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NFC vs Bluetooth: What’s The Real Difference

by Mrinal Saha
NFC bluetooth

When I think of ‘NFC vs Bluetooth’, I think of ‘Apples vs. Oranges’. Both are different from each other, with different use cases. Still, many people find it confusing, especially when buying a new phone or NFC tags.  And I don’t blame them. There are many similarities between Bluetooth and NFC. Both are wireless technology. Both require special hardware. And both share information between two terminals. Nevertheless, there are quite different. So, let’s find out how.

NFC bluetooth

NFC vs Bluetooth

If you need one line answer, this is the best one,

NFC works at speeds much less than Bluetooth, but consumes far less power and doesn’t require pairing.

However, if you are looking for the in-depth analysis, here are a few key difference between NFC and Bluetooth.

1. NFC has a shorter range

NFC is a  weak radio signal. So it only works when you are near it. I mean, the two devices have to pretty much touch each other. For example, while sending a photo to your friend’s phone using NFC, the back of both phones should almost touch each other, the same is the case while making NFC payment.

Bluetooth, as you all know, has a better range. For example, you can send a photo to your friend’s phone over Bluetooth while being in the same room. In fact, the latest Bluetooth 5.0 can work up to 300 meters (ideally 100 meters)

2. NFC is faster

Okay, when I say faster, I don’t mean the transfer speed. The new Bluetooth 5.0 can transfer data up to 48 MB/s, while NFC can do a few KB/s at best. However, NFC is quicker to set up.

There is no need to pair two NFC devices with a passcode. To send data, all you need to do is bring two NFC supported phones close to each other and data is transferred automatically. It is best to send small data like images and URLs.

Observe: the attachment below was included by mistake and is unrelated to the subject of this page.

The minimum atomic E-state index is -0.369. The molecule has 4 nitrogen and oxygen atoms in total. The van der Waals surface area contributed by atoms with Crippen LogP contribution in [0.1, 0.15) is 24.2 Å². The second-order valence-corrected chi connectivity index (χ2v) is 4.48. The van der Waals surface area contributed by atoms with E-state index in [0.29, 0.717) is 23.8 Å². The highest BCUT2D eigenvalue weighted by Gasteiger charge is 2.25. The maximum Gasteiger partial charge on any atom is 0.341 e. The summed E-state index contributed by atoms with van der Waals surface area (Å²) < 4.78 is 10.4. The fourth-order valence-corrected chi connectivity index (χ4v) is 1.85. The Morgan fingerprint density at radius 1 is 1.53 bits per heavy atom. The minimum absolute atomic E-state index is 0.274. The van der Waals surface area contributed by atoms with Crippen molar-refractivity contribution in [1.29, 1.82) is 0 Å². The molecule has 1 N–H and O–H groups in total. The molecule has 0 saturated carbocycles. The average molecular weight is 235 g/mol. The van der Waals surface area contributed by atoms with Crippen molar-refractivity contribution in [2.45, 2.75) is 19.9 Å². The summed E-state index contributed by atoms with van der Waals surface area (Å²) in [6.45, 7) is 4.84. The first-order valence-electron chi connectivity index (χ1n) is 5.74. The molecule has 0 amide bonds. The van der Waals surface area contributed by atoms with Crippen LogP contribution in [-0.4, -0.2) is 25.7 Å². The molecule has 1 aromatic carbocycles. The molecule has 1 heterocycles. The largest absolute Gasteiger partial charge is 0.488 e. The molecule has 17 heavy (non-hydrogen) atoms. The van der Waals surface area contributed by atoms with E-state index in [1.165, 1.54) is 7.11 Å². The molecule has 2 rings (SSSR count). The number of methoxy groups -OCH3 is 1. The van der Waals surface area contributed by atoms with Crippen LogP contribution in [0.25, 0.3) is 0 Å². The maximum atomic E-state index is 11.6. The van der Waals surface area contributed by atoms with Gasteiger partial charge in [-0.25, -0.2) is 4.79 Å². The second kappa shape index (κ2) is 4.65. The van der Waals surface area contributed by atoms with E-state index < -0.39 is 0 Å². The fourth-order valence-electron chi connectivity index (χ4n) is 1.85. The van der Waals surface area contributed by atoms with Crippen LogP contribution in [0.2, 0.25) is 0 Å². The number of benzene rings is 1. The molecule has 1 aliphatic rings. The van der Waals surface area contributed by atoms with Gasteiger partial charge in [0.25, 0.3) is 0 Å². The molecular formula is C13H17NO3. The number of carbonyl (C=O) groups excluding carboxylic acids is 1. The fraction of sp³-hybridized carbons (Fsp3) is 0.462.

3. NFC is anonymous

No user data is collected while setting up a connection using NFC, thus keeping you anonymous. Since Bluetooth often require paring, it can possibly remember last connected devices.

Read: How Secure is NFC Technology 

4. NFC supports mobile payment

NFC payments are widely accepted in America, Japan and soon will be available worldwide. Even the new Mi Band 4 is rumored to have NFC. Bluetooth technology, on the other hand, is not capable of mobile payments.

5. NFC works without any power

Doesn’t matter which Bluetooth device you use, it’ll require some kind of power supply, either directly or from batteries. NFC, on the other hand, are special RFID tags that are passive in nature. That’s, they don’t require power to work. Confused? Well, Passive tags don’t have a power supply of their own instead they get their energy supply from the nearby device. Bluetooth in comparison can consume significant power.

6. Bluetooth is popular

Bluetooth has been present in the smartphone ever since they started becoming smart. Pretty much every smartphone, truly wireless earphones, wireless mouse, keyboards, etc have Bluetooth. NFC or near field communication is a comparatively new technology and not yet as popular as Bluetooth. NFC support is present in flagship phones like Google Pixel, iPhones, OnePlus, Samsung Note series, etc. However, budget Chinese phones like Xiaomi, and Oppo, do not offer NFC on their phones.

Read: Best Android Apps to Use NFC Tags to Its Full Potential

Differences Between NFC and Bluetooth

PARAMETERS
NFC
BLUETOOTH
Range
Up to 10 cm
Up to 300 meters
Paring
No pairing required
Paring is required
Speed
100-400 Kilo bits/s
Up to 48 MB/s
Power
Not required
Required
Uses
NFC tags, NFC payments
Bluetooth file transfer, iOT

NFC or Bluetooth: Which one is better?

Wrong question.

NFC is not better than Bluetooth; neither is Bluetooth better than NFC. Both are quite different technologies having their own advantages and disadvantages, depending upon the use. For example, to share a song, I prefer Bluetooth whereas, for a small link or mobile payment, I go for NFC.

NFC was a promising technology in the past but due to slow adoption in developing countries like India and China, it didn’t take off. One of the key features of NFC is mobile payments, but since, India and China are heavily dependent on cash or Alipay, NFC never made its way to budget smartphones. But, I still have my hopes high.

Let me know, your creative use of NFC in the comment below.

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